Pope Francis had an eventful week last week. In addition to getting his very own popemobile, a 1984 Renault 4 with 186,000 miles on it, Francis has reportedly made several cold-calls to various suffering Catholics around the world, including one made to a pregnant Italian woman who was being pressured by her fiancé to have an abortion. Although the Vatican has confirmed several of Francis’s phone calls, it has vehemently denied an alleged phone call made to a young French man who had “confessed to his troubles as a gay Catholic.” Which begs the question: how will I be able to differentiate between the authentic Francis and mere phantom prank-callers when I receive my phone call? Francis also received publicity this week for remarks made concerning non-believing Atheists. In his increasingly progressively-perceived rhetoric, Francis, in addition to highlighting God’s unlimited mercifulness, implored non-believers to “abide by their own consciences” as “there is sin, also for those who have no faith, in going against one’s conscience.”
Buzzfeed this week shed light on an interesting advertising campaign in India that uses religious iconography to evoke public sentiment about the country’s struggle with issues of domestic violence and sex trafficking. The campaign by the organization Save Our Sisters includes ads that depict Hindu Goddesses, from the likes of Lakshmi to Durga, with photoshopped bruises and cuts. The copy of the ads reads: “Pray that we never see this day. Today, more than 68% of women in India are victims of domestic violence. Tomorrow, it seems like no woman shall be spared. Not even the ones we pray to.” The campaign comes just as prosecutors announced they are seeking the death penalty in the case of the four convicted rapists found guilty in the rape and murder of a 23-year old woman last December.
In other Indian religious-artistic intersection news, two different art exhibits are making their way throughout the United States, both “offering sobering reflections on religious violence in India.” The Washington Post quotes Anthony Hirschel, Director of the University of Chicago’s Smart Museum of Art, which hosted one of the shows: “Both are religions that remain largely unfamiliar in their practices and beliefs to a significant portion of the American public. I think the interest stems largely from the much greater interest in Islam and its manifestations because, sadly, of the geopolitical concerns about Islam in general.” The exhibits largely focus on the Hindu-Muslim tension that has manifested itself in India since Pakistan’s independence in 1947.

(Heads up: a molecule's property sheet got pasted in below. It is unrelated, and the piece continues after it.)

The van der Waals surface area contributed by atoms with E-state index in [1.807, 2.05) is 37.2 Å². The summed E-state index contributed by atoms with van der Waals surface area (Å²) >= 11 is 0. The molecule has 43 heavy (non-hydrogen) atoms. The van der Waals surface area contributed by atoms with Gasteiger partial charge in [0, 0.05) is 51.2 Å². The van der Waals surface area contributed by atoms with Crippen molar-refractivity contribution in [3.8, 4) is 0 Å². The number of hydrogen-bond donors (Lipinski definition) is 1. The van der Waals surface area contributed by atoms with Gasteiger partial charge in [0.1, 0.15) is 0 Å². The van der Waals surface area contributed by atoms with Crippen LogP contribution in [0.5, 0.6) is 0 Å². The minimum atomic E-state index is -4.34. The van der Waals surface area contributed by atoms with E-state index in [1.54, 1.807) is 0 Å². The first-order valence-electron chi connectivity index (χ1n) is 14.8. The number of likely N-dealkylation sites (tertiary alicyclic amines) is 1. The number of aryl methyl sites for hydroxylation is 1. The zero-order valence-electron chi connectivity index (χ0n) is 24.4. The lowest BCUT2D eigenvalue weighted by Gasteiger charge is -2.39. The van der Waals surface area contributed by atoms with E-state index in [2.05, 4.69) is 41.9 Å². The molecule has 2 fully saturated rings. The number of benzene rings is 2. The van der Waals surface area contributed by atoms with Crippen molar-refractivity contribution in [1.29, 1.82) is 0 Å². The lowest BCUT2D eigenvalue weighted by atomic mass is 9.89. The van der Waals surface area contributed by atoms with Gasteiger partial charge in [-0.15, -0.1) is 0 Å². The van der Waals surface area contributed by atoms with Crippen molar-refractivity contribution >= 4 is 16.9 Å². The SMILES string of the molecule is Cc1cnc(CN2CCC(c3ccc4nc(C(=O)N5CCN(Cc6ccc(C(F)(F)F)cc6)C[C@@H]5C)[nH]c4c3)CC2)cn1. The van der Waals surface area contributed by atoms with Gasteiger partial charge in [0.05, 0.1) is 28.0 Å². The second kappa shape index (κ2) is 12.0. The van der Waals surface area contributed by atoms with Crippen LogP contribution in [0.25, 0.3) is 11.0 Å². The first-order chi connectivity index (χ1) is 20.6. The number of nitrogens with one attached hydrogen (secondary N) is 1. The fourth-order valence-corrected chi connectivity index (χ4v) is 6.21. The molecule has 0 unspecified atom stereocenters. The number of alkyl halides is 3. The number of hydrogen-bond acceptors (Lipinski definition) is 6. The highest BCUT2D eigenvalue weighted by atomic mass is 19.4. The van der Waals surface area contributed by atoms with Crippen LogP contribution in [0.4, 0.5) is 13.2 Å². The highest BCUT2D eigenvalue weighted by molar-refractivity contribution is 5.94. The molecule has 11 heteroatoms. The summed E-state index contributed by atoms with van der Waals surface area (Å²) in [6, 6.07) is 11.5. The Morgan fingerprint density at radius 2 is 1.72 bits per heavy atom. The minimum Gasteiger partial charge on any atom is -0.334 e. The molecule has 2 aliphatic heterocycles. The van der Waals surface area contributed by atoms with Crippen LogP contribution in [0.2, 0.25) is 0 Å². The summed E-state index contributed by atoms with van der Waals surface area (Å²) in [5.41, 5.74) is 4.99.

In Texan Creationist news, Slate reports that the Texas Board of Education has sent out several letters to creationist theorists, asking for their opinions over the biology textbooks presently used in schools across the state.
Amidst the turmoil in Syria, a “New Poetry” has emerged, as Al-Jazeera writes this week, one which eschews traditional “metaphors,” “allegorical images,” and “religious symbols,” emphasizing rather “literal, visceral descriptions, with a newfound emphasis on a united Syrian identity.” The article quotes Ghias al-Jundi, an ex-patriate Syrian writer: “There is a cultural side to the revolution, and it’s brilliant.”
In upcoming things to look out for, Vice will be featuring a follow-up documentary to their wonderfully written, extremely disturbing piece “The Ghost Rapes of Bolivia” which chronicled the extensive sexual violence that permeated a Mennonite community in Bolivia.
Lastly, writing an op-ed piece for the NYTimes this week, Russian President Vladimir Putin religiously condemned American exceptionalism as ungodly.
–Christopher Smith, Student Assistant, The Revealer